Indigenous History

Costa Rica's Indigenous Peoples 

Between 7,000 and 10,000 years ago, small groups of nomadic individuals traveling through Central America decided to break off and make a go of living permanently in what would become modern-day Costa Rica. Several named factions, each ruled by a "king," or cacique, found stability here. After colonization in the 1500s, a majority of the indigenous peoples lost their lives, nearly having their entire cultures wiped away.

The Guaymies wore a traditional garb of colorful and handcrafted fashion. They used coloring from natural fibers found in Costa Rican plants and tree bark. Huetares, Borucas, and the Bribri tribes were also very interested in their color schemes and dye patterns. Individuals in the Borucas tribe have also been able to trace back to their intricate painting of wooden masks for the three-day "Fiesta de los Diablitos" every new year.

Other distinct tribes are the Cabecares, Terrabas, Malekus, and Chorotagas. Each of them were nearly destroyed completely through the history of Spanish colonization of Costa Rica, but each of their cultures has summarily affected the continued way of life in the region. Malekus and Cabecares still have surviving languages that are spoken among the small populations of tribal members, and have even been taught to nontribal members.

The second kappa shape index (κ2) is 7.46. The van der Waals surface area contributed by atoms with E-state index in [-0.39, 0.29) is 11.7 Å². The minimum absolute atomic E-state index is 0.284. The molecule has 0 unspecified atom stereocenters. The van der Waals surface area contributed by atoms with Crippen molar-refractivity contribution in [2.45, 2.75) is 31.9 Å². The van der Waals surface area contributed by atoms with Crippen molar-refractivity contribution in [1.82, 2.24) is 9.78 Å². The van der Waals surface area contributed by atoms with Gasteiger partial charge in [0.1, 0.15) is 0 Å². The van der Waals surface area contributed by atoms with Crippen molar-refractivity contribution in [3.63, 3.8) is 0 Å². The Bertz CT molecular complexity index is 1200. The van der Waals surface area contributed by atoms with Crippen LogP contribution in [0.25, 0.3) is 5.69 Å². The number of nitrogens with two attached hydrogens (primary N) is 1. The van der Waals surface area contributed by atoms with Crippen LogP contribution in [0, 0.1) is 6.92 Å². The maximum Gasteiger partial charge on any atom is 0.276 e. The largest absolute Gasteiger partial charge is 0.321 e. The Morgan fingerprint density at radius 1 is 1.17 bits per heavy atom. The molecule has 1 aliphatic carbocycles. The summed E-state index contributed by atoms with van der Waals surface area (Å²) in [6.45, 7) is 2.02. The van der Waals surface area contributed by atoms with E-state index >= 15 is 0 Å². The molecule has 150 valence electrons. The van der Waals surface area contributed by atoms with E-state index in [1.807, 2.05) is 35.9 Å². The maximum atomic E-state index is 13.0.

The Perpetuation of Indigenous Culture 

Agricultural subsistence was the mainstay of each tribe during their heydays. Unique pottery and storage of bees, beans, coffee, pigs, and other fruit and vegetable gardening among the different landscapes from sea to mountainside were refined over the centuries before Spanish arrival. There are still areas in Costa Rica that the traditional ways of life are being pursued without much influence from today's society. Some tourists even make special arrangements to view these areas.

Another very unique addition to the local tribes from the past left behind are the stone spheres discovered in the south of the country in the 1930s. "The Balls," as they are locally referred to, have had a number of theories cast in their direction, but no certain history as to their former use has been passed down. Aliens, astronomy, and social order three of the most prevalent considerations. One thing is known, these great rocks are almost perfectly round and they make for a wonderful destination.

Roughly 1% of the population in Costa Rica today is of indigenous background. The ways of life experienced by those who came before the Spanish are still prevalent in the culture today, however. Reliance on natural resources in this wild country will always be high, so it is refreshing to know that the ways of the past will never completely fade away.